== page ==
Clarification

Yesterday I posted an update here. A good friend and trusted colleague contacted me after reading that update to share a concern that my thoughts as expressed there might be misconstrued as heresy–Pelagianism, specifically. Knowing that I am not a heretic, it was gently suggested that I take the post down. Because I didn’t have time yesterday to address the misunderstanding, I agreed that this was the appropriate action to take. That call, however, came a few hours after the update posted and, therefore, was read by some. Consequently, I want to clear up any misunderstanding as to my meaning.

Particularly in American culture, it is common to begin the new year with a focus on self-discipline, especially when it comes to limiting food intake and sedentary inclinations. With that in mind, I began that post by repeating a comment made by someone else that suggested God limited himself by giving us free will, and how that concept of self-limitation had been rattling around in my mind.

First potential misunderstanding: By “limit” I was not suggesting that God compromised his purpose or his divinity in any way. What I meant was that God chose to create humans with the capacity to decide whether or not we would love him. He could have hard-wired humans to love him, but that would negate the very concept of love. So God limited–restrained, controlled–himself in that he made a choice about what qualities he would give to his creation. And one of those qualities had the potential to grieve the heart of God.

I went on to reflect on my own experience of being parented and parenting…

I grew up in a well-controlled environment. That control was often exercised through manipulation, so that’s what I learned to do. “Limiting myself” was not an option I considered when it came to my will! I was well into adulthood and my children were mostly grown before I came to understand my own manipulative behavior in trying to get them to do what I wanted them to do. It was certainly easier in some ways to employ manipulation, bending their will to what I thought was best for them, rather than watch them make poor decisions. But once I understood the lack of love in that kind of manipulation, I had to learn to limit myself. And more than once since then I’ve felt my heart would break as I watched one of my kids live out the negative consequences of their willful choices.

Giving us free will was risky. God was taking the chance that his beloved humans would choose not to love him. And that’s exactly what we did. What’s more, God knew that we would. It seems to me that it would have been so much easier on God to just create us subject to his will, rather than allowing us to choose whether or not we would be. But making someone love him was not truly love, as there is no sacrifice in it. Perfect love always requires sacrificing manipulation in favor of freedom.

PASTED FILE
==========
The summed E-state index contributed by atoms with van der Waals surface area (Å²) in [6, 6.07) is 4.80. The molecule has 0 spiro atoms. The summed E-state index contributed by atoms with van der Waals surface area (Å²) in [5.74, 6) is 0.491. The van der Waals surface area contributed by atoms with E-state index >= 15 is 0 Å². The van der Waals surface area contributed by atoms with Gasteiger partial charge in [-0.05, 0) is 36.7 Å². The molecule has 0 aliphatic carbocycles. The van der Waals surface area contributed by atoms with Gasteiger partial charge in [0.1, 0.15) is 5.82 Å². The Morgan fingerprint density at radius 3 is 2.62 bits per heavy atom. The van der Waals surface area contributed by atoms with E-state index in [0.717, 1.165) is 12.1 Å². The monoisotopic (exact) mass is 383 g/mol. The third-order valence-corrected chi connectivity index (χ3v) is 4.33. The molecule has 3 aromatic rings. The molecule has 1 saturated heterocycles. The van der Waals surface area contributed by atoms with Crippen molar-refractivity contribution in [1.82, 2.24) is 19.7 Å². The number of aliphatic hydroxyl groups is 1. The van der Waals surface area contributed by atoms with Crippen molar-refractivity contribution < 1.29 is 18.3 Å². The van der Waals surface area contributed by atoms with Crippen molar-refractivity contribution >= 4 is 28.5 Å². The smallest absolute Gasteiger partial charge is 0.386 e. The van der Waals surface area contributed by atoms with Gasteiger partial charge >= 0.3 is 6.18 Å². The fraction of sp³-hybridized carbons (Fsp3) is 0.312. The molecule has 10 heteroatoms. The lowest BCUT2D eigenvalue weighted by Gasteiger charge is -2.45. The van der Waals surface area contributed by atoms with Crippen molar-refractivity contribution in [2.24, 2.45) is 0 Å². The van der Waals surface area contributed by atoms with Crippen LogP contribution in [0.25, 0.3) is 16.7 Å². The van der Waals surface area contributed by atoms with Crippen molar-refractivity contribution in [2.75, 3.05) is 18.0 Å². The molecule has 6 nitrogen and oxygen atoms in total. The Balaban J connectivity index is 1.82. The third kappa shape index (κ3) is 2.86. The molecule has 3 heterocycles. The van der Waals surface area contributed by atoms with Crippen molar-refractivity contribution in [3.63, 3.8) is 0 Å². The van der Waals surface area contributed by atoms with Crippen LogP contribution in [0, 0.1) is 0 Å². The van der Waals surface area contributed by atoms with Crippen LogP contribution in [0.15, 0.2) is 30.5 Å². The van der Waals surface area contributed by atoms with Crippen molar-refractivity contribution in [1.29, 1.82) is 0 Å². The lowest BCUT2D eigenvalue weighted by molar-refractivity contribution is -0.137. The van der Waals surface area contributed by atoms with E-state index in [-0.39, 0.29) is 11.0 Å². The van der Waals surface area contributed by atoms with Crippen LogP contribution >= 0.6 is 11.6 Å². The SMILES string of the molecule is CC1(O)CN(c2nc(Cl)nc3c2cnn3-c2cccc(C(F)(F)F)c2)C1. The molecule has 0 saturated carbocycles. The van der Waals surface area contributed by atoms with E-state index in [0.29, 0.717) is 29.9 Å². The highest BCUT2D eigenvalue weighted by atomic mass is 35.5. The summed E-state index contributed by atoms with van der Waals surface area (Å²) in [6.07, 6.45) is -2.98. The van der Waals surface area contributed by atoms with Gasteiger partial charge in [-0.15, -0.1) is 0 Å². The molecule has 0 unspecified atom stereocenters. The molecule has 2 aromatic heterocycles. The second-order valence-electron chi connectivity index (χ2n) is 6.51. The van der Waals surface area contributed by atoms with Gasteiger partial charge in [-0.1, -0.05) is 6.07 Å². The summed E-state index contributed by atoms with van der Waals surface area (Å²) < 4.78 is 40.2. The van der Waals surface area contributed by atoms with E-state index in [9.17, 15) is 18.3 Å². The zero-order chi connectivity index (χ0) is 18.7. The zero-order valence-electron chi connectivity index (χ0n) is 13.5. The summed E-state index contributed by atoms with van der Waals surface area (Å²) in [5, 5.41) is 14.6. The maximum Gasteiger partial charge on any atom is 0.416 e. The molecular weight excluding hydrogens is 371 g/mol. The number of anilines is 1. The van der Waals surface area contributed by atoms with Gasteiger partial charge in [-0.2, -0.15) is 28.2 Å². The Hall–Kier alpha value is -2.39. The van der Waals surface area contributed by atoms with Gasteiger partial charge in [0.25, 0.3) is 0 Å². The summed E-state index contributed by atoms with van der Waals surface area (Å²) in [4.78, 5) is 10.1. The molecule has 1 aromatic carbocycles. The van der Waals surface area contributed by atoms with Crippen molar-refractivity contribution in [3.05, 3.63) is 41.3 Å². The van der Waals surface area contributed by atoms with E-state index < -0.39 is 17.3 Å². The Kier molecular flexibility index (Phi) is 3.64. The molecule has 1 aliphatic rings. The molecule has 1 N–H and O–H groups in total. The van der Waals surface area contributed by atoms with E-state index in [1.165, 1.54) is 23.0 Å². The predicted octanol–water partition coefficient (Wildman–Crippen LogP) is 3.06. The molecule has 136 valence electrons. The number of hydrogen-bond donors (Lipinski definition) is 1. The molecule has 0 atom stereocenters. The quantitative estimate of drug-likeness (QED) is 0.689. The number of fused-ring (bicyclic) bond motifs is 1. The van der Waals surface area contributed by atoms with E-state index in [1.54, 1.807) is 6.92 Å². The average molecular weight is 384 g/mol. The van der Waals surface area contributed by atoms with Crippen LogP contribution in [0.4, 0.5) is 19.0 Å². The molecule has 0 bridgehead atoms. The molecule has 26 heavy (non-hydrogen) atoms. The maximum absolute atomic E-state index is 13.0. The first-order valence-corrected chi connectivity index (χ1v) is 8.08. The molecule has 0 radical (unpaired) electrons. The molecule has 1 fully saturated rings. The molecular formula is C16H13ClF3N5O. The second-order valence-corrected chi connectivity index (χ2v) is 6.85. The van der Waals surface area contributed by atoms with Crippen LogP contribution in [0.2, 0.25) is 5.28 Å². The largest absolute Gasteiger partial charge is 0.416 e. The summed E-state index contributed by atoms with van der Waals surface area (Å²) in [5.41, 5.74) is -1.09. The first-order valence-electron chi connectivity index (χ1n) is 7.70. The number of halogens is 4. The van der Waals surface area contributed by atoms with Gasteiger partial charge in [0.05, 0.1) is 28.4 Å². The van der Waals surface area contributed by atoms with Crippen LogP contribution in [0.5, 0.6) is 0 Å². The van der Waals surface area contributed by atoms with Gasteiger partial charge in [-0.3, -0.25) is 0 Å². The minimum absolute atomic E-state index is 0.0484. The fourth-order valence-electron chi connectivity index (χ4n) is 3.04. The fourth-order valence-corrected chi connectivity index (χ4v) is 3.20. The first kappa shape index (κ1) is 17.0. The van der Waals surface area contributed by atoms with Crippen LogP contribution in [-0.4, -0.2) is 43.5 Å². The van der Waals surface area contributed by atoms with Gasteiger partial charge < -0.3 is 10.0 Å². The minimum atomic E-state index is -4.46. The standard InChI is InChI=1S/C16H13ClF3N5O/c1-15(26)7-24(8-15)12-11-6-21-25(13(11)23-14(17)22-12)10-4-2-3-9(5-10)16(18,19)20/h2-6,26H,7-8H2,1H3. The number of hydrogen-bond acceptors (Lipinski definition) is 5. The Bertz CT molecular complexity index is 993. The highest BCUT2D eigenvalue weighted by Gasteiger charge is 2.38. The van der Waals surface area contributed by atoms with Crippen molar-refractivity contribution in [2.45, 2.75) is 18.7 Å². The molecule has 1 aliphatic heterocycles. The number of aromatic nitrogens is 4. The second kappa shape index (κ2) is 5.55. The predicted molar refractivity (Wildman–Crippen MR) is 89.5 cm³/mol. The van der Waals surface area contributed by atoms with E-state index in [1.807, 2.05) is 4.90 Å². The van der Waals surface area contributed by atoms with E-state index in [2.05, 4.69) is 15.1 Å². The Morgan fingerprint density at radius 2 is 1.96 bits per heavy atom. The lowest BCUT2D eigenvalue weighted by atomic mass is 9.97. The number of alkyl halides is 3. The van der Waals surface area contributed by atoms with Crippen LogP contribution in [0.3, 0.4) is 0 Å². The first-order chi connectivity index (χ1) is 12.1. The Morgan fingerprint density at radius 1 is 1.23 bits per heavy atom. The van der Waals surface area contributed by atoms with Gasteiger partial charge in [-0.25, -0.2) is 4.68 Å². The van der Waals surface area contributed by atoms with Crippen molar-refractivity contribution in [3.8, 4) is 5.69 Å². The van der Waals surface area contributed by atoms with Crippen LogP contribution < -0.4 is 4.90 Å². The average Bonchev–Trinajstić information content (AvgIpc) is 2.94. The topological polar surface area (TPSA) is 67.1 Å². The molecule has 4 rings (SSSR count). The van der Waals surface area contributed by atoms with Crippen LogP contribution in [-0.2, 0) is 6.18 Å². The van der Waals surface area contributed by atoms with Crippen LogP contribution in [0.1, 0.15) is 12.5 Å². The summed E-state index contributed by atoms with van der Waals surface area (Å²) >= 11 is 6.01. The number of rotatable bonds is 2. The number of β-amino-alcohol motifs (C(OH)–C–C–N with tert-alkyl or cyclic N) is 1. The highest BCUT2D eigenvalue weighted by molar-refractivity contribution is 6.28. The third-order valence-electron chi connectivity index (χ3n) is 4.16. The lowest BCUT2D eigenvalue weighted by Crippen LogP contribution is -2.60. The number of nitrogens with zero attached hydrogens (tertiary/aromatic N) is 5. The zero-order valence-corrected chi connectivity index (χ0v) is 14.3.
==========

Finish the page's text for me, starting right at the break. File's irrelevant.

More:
My point here is that my instinct is to satisfy my own will, regardless of the means. But God offers me a better way. God invites me to love by limiting myself, those natural tendencies and instincts that do not reflect his perfect love. Again, God doesn’t make me do that. I get to choose: God’s way or my way?

Now, to deal with the second potential misunderstanding: Pelagianism. As I understand it (I am not a theologian), at the heart of the Pelagian heresy is the belief that humans can exercise their gift of free will by initially choosing God. So if you read my post and thought that I was suggesting that, I apologize for my lack of clarity. Scripture says–and I believe–that no one comes to God apart from Jesus (John 14:6), and no one comes to Jesus unless God calls them (John 6:44). Furthermore, Paul says quite clearly in Ephesians 2:8-9: For by grace you have been saved through faith. And this is not your own doing; it is the gift of God, not a result of works, so that no one may boast.

So, let me be clear…I believe that I could not have come to the knowledge of Christ nor attained salvation through His atoning death on the cross apart from the grace of God. It is by the grace and calling of God that I considered Christ, not through any initiative of my own. God in his grace and mercy sought me out, but it was up to me to respond, to accept and receive the gift of salvation offered in Christ. God didn’t make me do that. I was given a free will to choose to believe in Christ or to reject God’s gift. That is the story of every single Christian I know. Christ was not forced upon us. Christ was revealed to us by the grace of God. And we are able to decide whether or not to accept Christ because when God created human beings, he lovingly gave us free will. God didn’t have to do that. He did not have to exercise his creative power in that way. But he did. Thanks be to God!